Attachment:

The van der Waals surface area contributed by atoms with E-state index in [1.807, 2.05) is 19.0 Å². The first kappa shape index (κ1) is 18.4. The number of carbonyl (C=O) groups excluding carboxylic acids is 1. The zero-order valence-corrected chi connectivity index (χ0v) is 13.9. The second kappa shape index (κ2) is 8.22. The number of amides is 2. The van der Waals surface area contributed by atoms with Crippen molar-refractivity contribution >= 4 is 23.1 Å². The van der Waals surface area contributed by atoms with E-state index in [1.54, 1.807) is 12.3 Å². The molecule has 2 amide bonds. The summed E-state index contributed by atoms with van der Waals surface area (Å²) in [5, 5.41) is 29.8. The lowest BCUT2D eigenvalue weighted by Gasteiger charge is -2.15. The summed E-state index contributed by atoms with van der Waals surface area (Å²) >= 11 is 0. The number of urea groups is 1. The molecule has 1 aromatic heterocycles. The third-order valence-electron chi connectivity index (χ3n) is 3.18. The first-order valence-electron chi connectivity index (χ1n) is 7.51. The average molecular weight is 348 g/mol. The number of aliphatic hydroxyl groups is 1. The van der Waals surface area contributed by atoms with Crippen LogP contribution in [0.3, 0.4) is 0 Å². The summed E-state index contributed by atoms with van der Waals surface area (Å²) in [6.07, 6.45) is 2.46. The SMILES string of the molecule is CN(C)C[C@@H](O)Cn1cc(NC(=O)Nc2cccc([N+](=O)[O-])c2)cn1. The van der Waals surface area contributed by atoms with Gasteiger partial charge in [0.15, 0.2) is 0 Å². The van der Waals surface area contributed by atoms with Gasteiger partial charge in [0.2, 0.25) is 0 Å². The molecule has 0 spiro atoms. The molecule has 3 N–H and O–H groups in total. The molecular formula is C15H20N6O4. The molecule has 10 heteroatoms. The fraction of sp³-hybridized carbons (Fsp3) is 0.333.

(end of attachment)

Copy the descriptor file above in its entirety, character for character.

The van der Waals surface area contributed by atoms with E-state index in [1.807, 2.05) is 19.0 Å². The first kappa shape index (κ1) is 18.4. The number of carbonyl (C=O) groups excluding carboxylic acids is 1. The zero-order valence-corrected chi connectivity index (χ0v) is 13.9. The second kappa shape index (κ2) is 8.22. The number of amides is 2. The van der Waals surface area contributed by atoms with Crippen molar-refractivity contribution >= 4 is 23.1 Å². The van der Waals surface area contributed by atoms with E-state index in [1.54, 1.807) is 12.3 Å². The molecule has 2 amide bonds. The summed E-state index contributed by atoms with van der Waals surface area (Å²) in [5, 5.41) is 29.8. The lowest BCUT2D eigenvalue weighted by Gasteiger charge is -2.15. The summed E-state index contributed by atoms with van der Waals surface area (Å²) >= 11 is 0. The number of urea groups is 1. The molecule has 1 aromatic heterocycles. The third-order valence-electron chi connectivity index (χ3n) is 3.18. The first-order valence-electron chi connectivity index (χ1n) is 7.51. The average molecular weight is 348 g/mol. The number of aliphatic hydroxyl groups is 1. The van der Waals surface area contributed by atoms with Crippen LogP contribution in [0.3, 0.4) is 0 Å². The summed E-state index contributed by atoms with van der Waals surface area (Å²) in [6.07, 6.45) is 2.46. The SMILES string of the molecule is CN(C)C[C@@H](O)Cn1cc(NC(=O)Nc2cccc([N+](=O)[O-])c2)cn1. The van der Waals surface area contributed by atoms with Gasteiger partial charge in [0.15, 0.2) is 0 Å². The van der Waals surface area contributed by atoms with Gasteiger partial charge in [0.2, 0.25) is 0 Å². The molecule has 0 spiro atoms. The molecule has 3 N–H and O–H groups in total. The molecular formula is C15H20N6O4. The molecule has 10 heteroatoms. The fraction of sp³-hybridized carbons (Fsp3) is 0.333.